There is no end of aggressively-marketed bluetooth headphones out there, from fiddly, true-wireless earbuds to big honking over-ear monstrosities. One of the favorites for shoppers this holiday season is the Bose QuietBomfort 35 Series II headphones. And, it turns out, for good reason.
I usually prefer my headphones tiny and unobtrusive, the kind I can just shove into my back pocket when I’m not using them. But high on a cocktail of two beers and the overconfidence afforded to me by the Black Friday 2018 sales, I finally caved and bought a pair for a not-cheap $299.00.. Was it worth it? hell yes it was. Here’s how I spent my first week with the best headphones I’ve ever owned.
- Product: Bose QuietComfort 35 (Series II) headphones
- Price: $299.00 (Was $349.99)
- Perfect for: Everyone with ears.
It’s 8pm, it’s freezing out, I have nowhere to go, and I’m tearing open the box to my new headphones so I can take them out for a spin. First impression? These bad boys are light at just a couple of ounces. They fit well, they feel sturdy, but they’re also not uncomfortable or heavy. I wander around my neighborhood for about half an hour trying out all kinds of different genres of music, and they all sound good; These are Bose headphones, after all, and I wouldn’t know “high fidelity” if it slapped me across the face, but am sure any and every everyday user of headphones would find these exceptionally clear.
The pairing on these headphones is a dream. It recognizes both my phone and my laptop, and switching between them is easy enough. Bose’s proprietary iPhone app lets me rename my headphones for quicker identification, and the built-in voice assistant tells me my battery percentage and which device I’m connected to the minute I turn them on.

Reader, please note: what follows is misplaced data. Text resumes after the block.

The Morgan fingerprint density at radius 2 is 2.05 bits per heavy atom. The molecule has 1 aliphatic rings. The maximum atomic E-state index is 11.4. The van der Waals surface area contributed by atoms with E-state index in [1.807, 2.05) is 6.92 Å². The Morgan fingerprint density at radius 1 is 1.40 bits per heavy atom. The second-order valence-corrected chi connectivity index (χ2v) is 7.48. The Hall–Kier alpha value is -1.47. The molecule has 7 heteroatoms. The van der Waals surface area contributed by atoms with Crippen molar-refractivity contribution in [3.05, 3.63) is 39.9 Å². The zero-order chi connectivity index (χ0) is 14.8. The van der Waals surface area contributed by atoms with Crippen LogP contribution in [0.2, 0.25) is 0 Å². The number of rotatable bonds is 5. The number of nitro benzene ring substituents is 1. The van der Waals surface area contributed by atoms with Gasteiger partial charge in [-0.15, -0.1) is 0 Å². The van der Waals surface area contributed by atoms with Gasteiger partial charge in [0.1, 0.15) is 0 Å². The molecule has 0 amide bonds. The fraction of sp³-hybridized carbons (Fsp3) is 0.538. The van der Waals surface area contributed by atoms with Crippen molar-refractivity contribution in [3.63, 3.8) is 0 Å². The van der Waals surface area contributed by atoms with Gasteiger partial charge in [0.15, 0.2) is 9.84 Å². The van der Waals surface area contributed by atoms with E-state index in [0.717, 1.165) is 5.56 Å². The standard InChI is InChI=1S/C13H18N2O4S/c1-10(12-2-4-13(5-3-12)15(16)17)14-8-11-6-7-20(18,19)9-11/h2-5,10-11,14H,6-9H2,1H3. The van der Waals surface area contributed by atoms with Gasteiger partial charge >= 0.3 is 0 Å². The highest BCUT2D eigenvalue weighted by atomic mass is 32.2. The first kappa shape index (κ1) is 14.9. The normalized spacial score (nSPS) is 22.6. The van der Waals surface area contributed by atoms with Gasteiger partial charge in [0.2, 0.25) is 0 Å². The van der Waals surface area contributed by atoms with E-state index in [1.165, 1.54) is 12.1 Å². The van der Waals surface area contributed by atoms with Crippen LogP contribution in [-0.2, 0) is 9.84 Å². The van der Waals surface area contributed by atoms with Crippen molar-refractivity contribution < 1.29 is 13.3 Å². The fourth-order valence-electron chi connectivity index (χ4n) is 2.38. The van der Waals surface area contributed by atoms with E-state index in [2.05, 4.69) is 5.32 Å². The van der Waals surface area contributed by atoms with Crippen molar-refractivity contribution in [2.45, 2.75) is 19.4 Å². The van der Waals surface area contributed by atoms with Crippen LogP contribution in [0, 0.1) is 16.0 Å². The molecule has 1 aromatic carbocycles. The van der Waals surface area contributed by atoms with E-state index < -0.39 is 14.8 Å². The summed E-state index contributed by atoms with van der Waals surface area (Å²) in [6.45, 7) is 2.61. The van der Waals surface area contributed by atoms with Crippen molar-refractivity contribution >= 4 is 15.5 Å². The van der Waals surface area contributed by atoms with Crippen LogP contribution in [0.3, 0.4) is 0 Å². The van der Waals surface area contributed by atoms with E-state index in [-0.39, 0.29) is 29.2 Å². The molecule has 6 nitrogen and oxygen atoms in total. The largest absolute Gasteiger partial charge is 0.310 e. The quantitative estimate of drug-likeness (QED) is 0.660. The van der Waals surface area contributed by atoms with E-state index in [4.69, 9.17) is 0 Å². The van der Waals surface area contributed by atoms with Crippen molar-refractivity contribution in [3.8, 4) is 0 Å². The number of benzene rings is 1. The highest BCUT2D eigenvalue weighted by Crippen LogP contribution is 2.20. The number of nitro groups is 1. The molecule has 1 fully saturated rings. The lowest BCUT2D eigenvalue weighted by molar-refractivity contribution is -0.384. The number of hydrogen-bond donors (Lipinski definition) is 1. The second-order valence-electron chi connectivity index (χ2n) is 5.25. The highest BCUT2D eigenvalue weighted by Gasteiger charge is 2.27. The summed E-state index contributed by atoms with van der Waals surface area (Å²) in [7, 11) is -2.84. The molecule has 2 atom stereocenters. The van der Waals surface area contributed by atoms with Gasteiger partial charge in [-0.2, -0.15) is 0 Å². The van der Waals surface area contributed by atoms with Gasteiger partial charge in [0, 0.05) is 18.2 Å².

I demonstrate the noise cancellation capabilities of the headphones to some friends in a crowded bar, They are very impressed but may just be acting polite, since nobody wants to discuss your new headphones on a Friday night in a bar.
An added bonus I have discovered: The over-ear comfort and warmth of the headphones mean I haven’t had to bother with a hat this week, even in the cold-ass weather.
Friends in the bar were definitely not just acting polite. The noise cancellation rips. I’m on a road trip with a few people. The stereo’s blasting, everyone’s talking over each other and I decide to zone out for a while. Even before I hit play on my music, the active noise cancellation makes the music sound like it’s coming from outside the car, and the conversation goes from “deafening” to “quiet huddle of friends a few feet away from me.” I whack on a playlist and fully dissociate from the group.
I have to do some work while staying in a remote cabin upstate with my friends. The headphones not only keep me in the zone, but aesthetically give off an unmistakeable “leave me alone” look, which they do.
Before we pile back into the car and delve back into the grey awful city where we inexplicably choose to live in, I find a quiet spot in the woods, turn my headphones on, close my eyes, and try to experience true silence for a few moments. The sunlight hits my face while I listen to my own breathing. It’s all very Buddhist and lame and I adore every second of it.
I’m a completist, so I’ve been in a mad sprint to watch pretty much every 2018 movie I can get my hands on before the end of the year. Tonight it’s an unlikely Minding The Gap and The Predator double feature. Movies are simply better through these headphones. The dialogue is easy to hear even over the most insane explosion sequences, and nothing is ever too loud, thanks to the ANC. When the credits roll I take off my headphones and return to the real world, a little annoyed I have to at all.
Literally the only reason you should ever hesitate to buy the QuietComfort 35s is their price. But this isn’t an ordinary pair of headphones: It’s an investment in years of better sound, better immersion in your favorite music/films/TV, and not having to shove those uncomfortable silicone tips in your ear holes ever again. I am a full-on over-ear headphones convert, and I’m never going back.